Can't Keep Guppies Alive. :(


Active Member
In my office at work I have a 20 gallon tank. It currently is housing 6 pearl danios and a Bolivian ram.
My plan has been to keep 2-4 male guppies to add some color and movement to the tank. (The ram is a bit of a lurker, always hanging out at the bottom and peering from behind plants).
But no matter how I try, I can't keep a guppy alive for more than a few weeks.
The other fish are fine.
My parameters are 0,0, 20 (sometimes approaches 30 when I need to do a water change).
I do weekly 30% water changes.
I run nearly double the necessary filtration, and I have a large airstone.
There are several caves and lots of plants, so lots of hiding spots.
And I have tried guppies from a few different suppliers.
They typically are fine one day, and then the next hang out near the top or bottom and just seem listless. After they start acting weird, they usually die overnight.
I don't know what's going on!
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Active Member
I acclimate over about 45 minutes, floating the bag and adding a cup of tank water every 10 minutes until the bag is mostly tank water.
Water hardness in my area is super high. Like 14.
I've never seen the ram harass anything. He's honestly the most calm fish I've ever seen.
And my pH is between 7.6 and 7.8, which again is consistent with the water in my area.
I keep the tank at 72 degrees F.


Active Member
There's clearly no obvious reason for why your guppies are dying. If I were in your situation I'd honestly get a quarantine tank, but if your tank is at work I could understand why that could be difficult. The only other advice I'd have to give you is to purchase fish that look as healthy as possible, and only if there don't appear to be any signs of sickness among any fish in the tank. If purchasing online try to find a reputable, high end dealer--you pay a little more money but it'll be worth it in the long run. Other than that just keep switching up suppliers until something works. You clearly know what you're doing and there shouldn't be a reason why your can't keep a guppy alive.


Active Member
The reason you aren't getting any more answers is because it appears that all of your water parameters are okay. We're all going, "Hmmmm."

What happens when you do a partial water change? Are you using a water conditioner like Prime for water changes? Prime does a lot to ensure safe and good water quality. It sounds like the pH is okay, the hardness is good for Guppies. Your parameters seem okay. The temperature isn't a problem. The tank isn't overstocked.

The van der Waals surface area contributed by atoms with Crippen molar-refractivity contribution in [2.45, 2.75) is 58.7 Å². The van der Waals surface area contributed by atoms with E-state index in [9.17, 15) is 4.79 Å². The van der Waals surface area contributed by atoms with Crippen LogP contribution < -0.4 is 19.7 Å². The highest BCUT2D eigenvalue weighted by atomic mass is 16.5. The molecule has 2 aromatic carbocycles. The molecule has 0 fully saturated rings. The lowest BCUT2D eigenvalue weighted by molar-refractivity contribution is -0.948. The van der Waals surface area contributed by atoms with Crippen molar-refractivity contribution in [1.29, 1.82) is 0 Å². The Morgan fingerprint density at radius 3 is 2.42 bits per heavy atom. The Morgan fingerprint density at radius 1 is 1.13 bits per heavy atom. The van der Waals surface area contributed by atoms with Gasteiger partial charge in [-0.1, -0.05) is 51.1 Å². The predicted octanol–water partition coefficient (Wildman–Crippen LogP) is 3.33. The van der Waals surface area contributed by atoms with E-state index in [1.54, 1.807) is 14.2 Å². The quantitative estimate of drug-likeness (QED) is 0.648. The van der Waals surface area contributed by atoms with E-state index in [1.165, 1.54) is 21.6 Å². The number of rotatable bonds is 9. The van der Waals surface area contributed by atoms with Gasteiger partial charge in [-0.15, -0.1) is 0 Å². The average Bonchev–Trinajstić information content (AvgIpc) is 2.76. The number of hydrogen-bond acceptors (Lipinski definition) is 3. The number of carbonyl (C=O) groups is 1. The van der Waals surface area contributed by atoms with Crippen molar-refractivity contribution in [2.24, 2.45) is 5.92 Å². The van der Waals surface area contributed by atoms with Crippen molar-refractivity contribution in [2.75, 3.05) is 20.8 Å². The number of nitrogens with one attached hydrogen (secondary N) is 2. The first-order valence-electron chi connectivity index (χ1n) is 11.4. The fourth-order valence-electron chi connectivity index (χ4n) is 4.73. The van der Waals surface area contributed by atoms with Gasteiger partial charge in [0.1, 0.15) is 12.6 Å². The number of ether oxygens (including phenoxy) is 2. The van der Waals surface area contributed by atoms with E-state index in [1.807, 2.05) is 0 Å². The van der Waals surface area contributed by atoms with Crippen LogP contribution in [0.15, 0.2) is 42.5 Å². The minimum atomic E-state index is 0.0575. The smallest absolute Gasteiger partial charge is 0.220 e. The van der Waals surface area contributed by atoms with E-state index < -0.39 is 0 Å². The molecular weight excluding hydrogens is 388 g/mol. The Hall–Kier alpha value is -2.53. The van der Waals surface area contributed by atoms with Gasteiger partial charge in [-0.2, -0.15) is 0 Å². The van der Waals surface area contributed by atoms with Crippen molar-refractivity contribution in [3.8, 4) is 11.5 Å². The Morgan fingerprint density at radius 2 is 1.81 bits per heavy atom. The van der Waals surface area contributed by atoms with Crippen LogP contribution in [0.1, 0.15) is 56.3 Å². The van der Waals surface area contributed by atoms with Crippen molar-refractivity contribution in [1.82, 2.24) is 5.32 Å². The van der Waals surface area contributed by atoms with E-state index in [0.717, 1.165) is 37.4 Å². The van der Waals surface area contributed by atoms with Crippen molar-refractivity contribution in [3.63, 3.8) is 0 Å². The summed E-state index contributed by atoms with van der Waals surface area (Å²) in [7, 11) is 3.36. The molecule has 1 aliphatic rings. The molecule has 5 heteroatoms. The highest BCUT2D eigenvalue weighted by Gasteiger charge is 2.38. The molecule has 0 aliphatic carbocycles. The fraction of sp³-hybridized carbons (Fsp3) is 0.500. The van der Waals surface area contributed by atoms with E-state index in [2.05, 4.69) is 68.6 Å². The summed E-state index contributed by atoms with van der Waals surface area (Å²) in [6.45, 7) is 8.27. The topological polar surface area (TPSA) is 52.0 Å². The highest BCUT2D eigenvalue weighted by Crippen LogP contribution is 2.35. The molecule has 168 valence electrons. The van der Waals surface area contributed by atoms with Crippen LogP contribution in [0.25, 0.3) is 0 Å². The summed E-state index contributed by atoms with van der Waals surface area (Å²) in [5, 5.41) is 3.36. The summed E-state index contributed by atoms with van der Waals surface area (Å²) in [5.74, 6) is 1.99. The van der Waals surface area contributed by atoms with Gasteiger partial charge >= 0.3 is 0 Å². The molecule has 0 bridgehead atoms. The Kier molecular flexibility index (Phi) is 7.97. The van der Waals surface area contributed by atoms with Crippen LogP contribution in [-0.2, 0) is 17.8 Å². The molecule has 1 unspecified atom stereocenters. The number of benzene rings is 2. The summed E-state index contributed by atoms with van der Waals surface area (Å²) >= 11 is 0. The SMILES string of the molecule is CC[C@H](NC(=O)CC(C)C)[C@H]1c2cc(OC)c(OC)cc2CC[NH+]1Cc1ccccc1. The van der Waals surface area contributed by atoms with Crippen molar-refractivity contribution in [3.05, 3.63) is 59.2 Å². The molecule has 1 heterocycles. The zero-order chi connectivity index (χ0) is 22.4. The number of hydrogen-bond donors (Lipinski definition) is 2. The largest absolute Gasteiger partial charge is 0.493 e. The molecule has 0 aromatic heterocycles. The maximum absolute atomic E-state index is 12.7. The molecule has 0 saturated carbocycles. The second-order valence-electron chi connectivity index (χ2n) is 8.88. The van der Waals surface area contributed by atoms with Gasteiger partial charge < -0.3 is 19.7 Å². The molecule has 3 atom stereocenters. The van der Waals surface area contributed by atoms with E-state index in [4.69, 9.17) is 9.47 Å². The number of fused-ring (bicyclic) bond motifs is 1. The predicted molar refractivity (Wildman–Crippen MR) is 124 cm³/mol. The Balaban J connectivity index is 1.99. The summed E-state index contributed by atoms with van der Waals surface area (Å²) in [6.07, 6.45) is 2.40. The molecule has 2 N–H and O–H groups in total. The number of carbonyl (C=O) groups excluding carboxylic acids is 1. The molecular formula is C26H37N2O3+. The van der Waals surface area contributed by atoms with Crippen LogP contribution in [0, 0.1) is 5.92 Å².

Unfortunately, many commercially bred guppies are not very hardy due to inbreeding and over-production and are prone to disease and premature death. We often buy them with internal and/or external parasites or other illness. The stress of shipping, transporting, and acclimating will bring out their weaknesses. I have had to treat my entire Livebearer tank for internal and external parasites from the LFS. :hungover:

My best suggestion is to use a quarantine tank with the Guppies to monitor what is going on with them prior to adding to the main office tank. If they appear ill, you can treat them and get them healthy prior to putting them with the other fish. It doesn't have to be anything fancy, but if you want the Guppies, this is what I would do. It will be easy to keep clean, they won't be stressed by new tank mates, you can monitor their eating and see what is at the heart of the problem.

Is it possible that something is contaminating the tank at work? I had a plant in my office and the cleaning crew would use an alcohol-based window cleaner and would get overspray on my plant, killing it.

The oxygen in your tank comes from the air around it. Anything in the air nearby can get into the water and cause problems.

Air fresheners are all too often little bundles of death where fish are concerned. The very chemicals that bring fresh smells are frequently toxic to fish at even low doses. Spray fresheners can provide sudden acute poisoning, while slow release plug-in fresheners release chemicals that gradually accumulate. If the packaging doesn’t claI'm it’s safe with fish, then assume it isn’t.

Cigarette smoke is heaving with toxic nicotine. I’ve seen a whole reef tank wiped out by a single cigar before.

Deodorants and perfumes often cause fish deaths. Always spray them in a different room than the tank. If perfume has been applied to wrists, or soap or lotion applied to your hands and arms, then keep your hands out of the tank.

Airborne polish is a huge issue. Spray the polish onto the cloth, then use it to wipe in the tank’s vicinity, but be vigilant for signs of stress and poisoning in fish when doing so.

If you aren't there during the cleaning process, who knows? Maybe the weak Guppies are more susceptible to these things going on around the tank?


Well Known
The only thing that I can think of is to do a water test when you see the guppies hanging out at the top, see if anything is "off". I'd also ask when they do the cleaning, if the cleaning happens the night before and you come in to see the fish acting like this in the morning, it could be a cleaning product issue (at that point, you have to ask to either not have your work space done, or talk to a manager directly about what people will be cleaning your office, and if it is possible to leave specific directions for them about how to clean the area, what to clean, etc...because of the fish tank)

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